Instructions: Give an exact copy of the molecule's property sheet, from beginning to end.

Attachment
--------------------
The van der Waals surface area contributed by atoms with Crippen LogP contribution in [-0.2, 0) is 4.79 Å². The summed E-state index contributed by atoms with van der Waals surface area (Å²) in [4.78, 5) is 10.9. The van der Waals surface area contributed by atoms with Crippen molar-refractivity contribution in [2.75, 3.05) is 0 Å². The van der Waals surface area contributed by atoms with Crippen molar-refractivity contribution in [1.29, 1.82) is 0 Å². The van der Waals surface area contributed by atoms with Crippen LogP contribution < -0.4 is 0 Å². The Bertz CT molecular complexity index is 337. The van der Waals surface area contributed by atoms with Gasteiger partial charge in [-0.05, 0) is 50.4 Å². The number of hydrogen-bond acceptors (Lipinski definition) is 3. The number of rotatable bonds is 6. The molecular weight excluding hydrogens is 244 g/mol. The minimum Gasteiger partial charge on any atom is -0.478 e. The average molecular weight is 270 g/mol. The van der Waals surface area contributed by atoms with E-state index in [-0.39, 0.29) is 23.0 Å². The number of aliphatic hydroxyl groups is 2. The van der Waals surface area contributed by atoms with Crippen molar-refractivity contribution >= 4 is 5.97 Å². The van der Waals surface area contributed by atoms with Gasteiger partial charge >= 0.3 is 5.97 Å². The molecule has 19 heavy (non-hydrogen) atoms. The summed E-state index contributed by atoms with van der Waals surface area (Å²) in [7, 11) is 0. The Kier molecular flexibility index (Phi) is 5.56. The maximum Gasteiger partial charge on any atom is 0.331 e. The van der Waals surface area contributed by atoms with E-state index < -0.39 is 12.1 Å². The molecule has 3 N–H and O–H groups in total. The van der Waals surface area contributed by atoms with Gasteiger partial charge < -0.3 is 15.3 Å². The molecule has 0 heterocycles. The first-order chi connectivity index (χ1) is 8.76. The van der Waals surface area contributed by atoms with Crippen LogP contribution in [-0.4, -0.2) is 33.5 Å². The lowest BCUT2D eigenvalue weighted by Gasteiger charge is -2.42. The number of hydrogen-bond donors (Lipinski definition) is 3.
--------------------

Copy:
The van der Waals surface area contributed by atoms with Crippen LogP contribution in [-0.2, 0) is 4.79 Å². The summed E-state index contributed by atoms with van der Waals surface area (Å²) in [4.78, 5) is 10.9. The van der Waals surface area contributed by atoms with Crippen molar-refractivity contribution in [2.75, 3.05) is 0 Å². The van der Waals surface area contributed by atoms with Crippen molar-refractivity contribution in [1.29, 1.82) is 0 Å². The van der Waals surface area contributed by atoms with Crippen LogP contribution < -0.4 is 0 Å². The Bertz CT molecular complexity index is 337. The van der Waals surface area contributed by atoms with Gasteiger partial charge in [-0.05, 0) is 50.4 Å². The number of hydrogen-bond acceptors (Lipinski definition) is 3. The number of rotatable bonds is 6. The molecular weight excluding hydrogens is 244 g/mol. The minimum Gasteiger partial charge on any atom is -0.478 e. The average molecular weight is 270 g/mol. The van der Waals surface area contributed by atoms with E-state index in [-0.39, 0.29) is 23.0 Å². The number of aliphatic hydroxyl groups is 2. The van der Waals surface area contributed by atoms with Crippen molar-refractivity contribution >= 4 is 5.97 Å². The van der Waals surface area contributed by atoms with Gasteiger partial charge >= 0.3 is 5.97 Å². The molecule has 19 heavy (non-hydrogen) atoms. The summed E-state index contributed by atoms with van der Waals surface area (Å²) in [7, 11) is 0. The Kier molecular flexibility index (Phi) is 5.56. The maximum Gasteiger partial charge on any atom is 0.331 e. The van der Waals surface area contributed by atoms with E-state index < -0.39 is 12.1 Å². The molecule has 3 N–H and O–H groups in total. The van der Waals surface area contributed by atoms with Gasteiger partial charge < -0.3 is 15.3 Å². The molecule has 0 heterocycles. The first-order chi connectivity index (χ1) is 8.76. The van der Waals surface area contributed by atoms with Crippen LogP contribution in [-0.4, -0.2) is 33.5 Å². The lowest BCUT2D eigenvalue weighted by Gasteiger charge is -2.42. The number of hydrogen-bond donors (Lipinski definition) is 3.